Bee & Me

Right now it’s 2pm on a Wednesday – and I should be asleep not watching repeats of Made in Chelsea, why you ask? Because my baby has finally fallen asleep. But I know that as soon as I heard all of the cats out of the room (there’s two) lay down, get comfortable and close my eyes…he will wake up. Why? Because babies have unbelievably bad timing, they will be perfectly well behaved in a restaurant right up until your food arrives, or completely asleep and content until you have hooked yourself up to the breastpump, are halfway through pumping and it’s a complete pain in the arse to detach yourself without trying to spill any of your precious hard earned milk (I did not get sore nipples for nothing).

Anyway I thought writing this blog might be some sort of cathartic free therapy for me…because god knows I won’t be able to get it through the NHS.

On the 14th March 2017 my beautiful son was born, Barnaby, or Barney for short, or just Bee when he’s being super cute. My journey through conceiving him and pregnancy was uneventful and relatively straight forward. So it came as a shock when Barney was born that at just 48hours old he was rushed into intensive care. Two long weeks later we were finally allowed to take him home from the hospital. We were elated! Our beautiful baby boy could come home, we could have some semblance of normality in our lives. The only downside was that we would have to take a bag of medical bits and bobs with us, perform a medical treatment on him once a day and come back two days later to find out his diagnosis. Because yes after two of the longest most sleep deprived, stressful weeks of mine and my husband’s lives we still didn’t have a confirmed diagnosis.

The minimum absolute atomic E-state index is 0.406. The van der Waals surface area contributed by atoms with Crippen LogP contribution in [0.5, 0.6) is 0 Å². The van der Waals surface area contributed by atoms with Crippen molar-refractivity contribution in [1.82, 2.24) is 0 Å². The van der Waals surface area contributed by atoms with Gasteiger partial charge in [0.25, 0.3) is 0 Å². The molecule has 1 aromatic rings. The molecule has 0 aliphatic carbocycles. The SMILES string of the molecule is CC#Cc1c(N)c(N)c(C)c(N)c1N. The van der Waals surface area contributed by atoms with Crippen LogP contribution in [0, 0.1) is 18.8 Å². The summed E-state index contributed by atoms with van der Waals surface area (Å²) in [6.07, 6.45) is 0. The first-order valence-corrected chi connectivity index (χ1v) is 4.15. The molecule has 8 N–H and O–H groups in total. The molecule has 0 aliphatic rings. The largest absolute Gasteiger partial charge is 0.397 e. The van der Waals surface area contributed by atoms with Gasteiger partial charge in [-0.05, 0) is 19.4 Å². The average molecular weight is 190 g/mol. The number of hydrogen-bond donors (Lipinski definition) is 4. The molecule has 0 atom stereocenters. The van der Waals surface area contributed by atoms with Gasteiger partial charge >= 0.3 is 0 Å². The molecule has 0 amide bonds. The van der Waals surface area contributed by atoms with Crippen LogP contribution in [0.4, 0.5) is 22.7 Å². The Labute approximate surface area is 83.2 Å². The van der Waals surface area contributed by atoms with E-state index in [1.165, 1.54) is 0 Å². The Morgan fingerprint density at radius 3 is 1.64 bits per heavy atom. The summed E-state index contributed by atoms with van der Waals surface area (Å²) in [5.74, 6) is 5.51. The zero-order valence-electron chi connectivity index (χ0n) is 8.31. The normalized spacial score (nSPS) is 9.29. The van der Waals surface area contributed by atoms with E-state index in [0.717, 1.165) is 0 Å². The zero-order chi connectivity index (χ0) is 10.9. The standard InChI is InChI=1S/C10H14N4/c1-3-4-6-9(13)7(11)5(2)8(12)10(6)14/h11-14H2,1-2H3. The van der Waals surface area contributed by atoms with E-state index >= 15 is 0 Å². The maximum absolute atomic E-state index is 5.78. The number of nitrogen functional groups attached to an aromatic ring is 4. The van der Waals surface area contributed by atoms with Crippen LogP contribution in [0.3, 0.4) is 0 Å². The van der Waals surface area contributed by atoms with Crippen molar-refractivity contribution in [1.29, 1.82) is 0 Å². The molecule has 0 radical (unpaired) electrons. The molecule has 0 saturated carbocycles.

Barnaby has Hirschsprung’s disease. A condition that affects the bowels, meaning that baby’s are born with nerve cells missing from parts of their bowels. Because these cells are missing they can’t poo. They have all the right bits and bobs, so they eat fine and the milk makes its way through most of their digestive system fine, it’s just the last bit – the bowel – where there is a problem and it can’t finish the final bit of its journey. This can only be fixed with surgery to remove the section of the bowel which is missing the cells. It’s four months on and Barnaby hasn’t had the surgery yet, and we now do the medical treatment on him twice a day, without it he would get extremely ill very quickly and it’s become a very normal part of our daily routine.

Since we found out about his condition I have been reading what I can find online about it, I think the more informed I am the more I can ensure Barney is getting the best treatment and care. But if I’m honest there is not a lot out there, especially when it comes to stories of people’s personal experience of Hirschsprungs. So I thought I would write this blog of our experiences as a family, so that should someone end up in the same position as us, and they are sitting late at night, unable to sleep, scouring the internet for information which might provide them with some comfort or arm them with some more knowledge they could stumble upon this, and hopefully it would help them out.
On a lighter note – I am a first time mummy, so this blog will also contain some of my musings on motherhood, things I wish I had known and reviews of the numerous baby products I have panic brought at 2am on Amazon in the vain hope they will help him sleep at night.

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